OFB Pleased with New State Laws Now Taking Effect, Looking Forward to Next Legislative SessionWed, 07 Aug 2013 15:42:59 CDT
With laws passed in the last session of the Oklahoma legislature and signed by governor Mary Fallin now taking effect, Oklahoma Farm Bureau’s vice president for public policy, John Collison, says he was very pleased with the results of the legislative session.
He spoke recently with Radio Oklahoma Network Farm Director Ron Hays about the session and some upcoming meetings and concerns of the Farm Bureau. (You can hear their full interview by clicking on the LISTEN BAR at the bottom of this story. Collison will also appear on this weekend’s “In the Field” segment on News 9 Saturday morning about 6:40.)
“We were really excited for a lot of the victories that we got, not only water and horses, but agri-tourism, some fence-cutting laws, trespassing laws were the holy grail at the Farm Bureau to keep people off the property that don’t belong there,” Collison says. “And so we felt really good looking back at our session this year.”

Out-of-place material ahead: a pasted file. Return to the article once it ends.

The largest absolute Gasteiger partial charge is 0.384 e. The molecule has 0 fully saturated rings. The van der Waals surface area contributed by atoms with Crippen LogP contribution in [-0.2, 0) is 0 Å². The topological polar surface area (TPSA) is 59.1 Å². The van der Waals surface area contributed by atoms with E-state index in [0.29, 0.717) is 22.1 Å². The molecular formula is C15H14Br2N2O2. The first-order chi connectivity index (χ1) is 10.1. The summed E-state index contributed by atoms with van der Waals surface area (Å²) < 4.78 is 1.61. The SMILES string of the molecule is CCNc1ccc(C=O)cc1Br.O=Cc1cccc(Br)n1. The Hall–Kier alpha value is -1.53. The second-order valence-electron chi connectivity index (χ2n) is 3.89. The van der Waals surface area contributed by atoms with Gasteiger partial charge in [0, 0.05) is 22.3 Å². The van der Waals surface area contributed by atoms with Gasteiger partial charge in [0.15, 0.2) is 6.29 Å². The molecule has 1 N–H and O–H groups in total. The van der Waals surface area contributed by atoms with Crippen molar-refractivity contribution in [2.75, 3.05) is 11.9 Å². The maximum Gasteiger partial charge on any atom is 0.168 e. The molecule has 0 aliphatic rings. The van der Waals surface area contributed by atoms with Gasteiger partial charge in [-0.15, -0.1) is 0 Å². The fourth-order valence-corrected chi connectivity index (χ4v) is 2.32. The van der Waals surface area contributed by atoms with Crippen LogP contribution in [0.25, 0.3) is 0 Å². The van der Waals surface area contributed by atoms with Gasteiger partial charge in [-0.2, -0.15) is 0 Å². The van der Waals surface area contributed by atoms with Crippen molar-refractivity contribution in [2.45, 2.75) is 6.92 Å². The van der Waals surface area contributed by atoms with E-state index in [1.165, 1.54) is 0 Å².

Collison said the statewide nature of the water resources boards is a tremendous benefit for the state as the northwestern and southeastern parts of the state had never been represented adequately in water discussions.
“This isn’t an issue that’s going to be solved overnight. This is finishing the legacy of Robert Kerr, really. What he started back in the 50s we need to finish that project and use that water instead of just kicking out to the Red River and sending it on down south.”
Collison said Farm Bureau is getting ready to have a series of meetings across the state to listen to members and formulate action plans for the 2014 legislative session.
“We are a grassroots organization. Our ideas come from our members. We’re going to be out from Guymon to Idabel, from Miami to Altus talking to these folks statewide for two solid weeks and we’re really excited about it and really looking forward to it.”
He said Farm Bureau members are urging their Congressional representatives to get the 11 titles of the farm bill passed by both the House and the Senate into conference committee so that farmers can move forward. He said members favor leaving the SNAP portion of the bill separate consideration later.
Collison said he views the immigration debate as overly complicated and the best solution would be to create a guest worker visa program that allows foreign citizens to come here, work and then return home.
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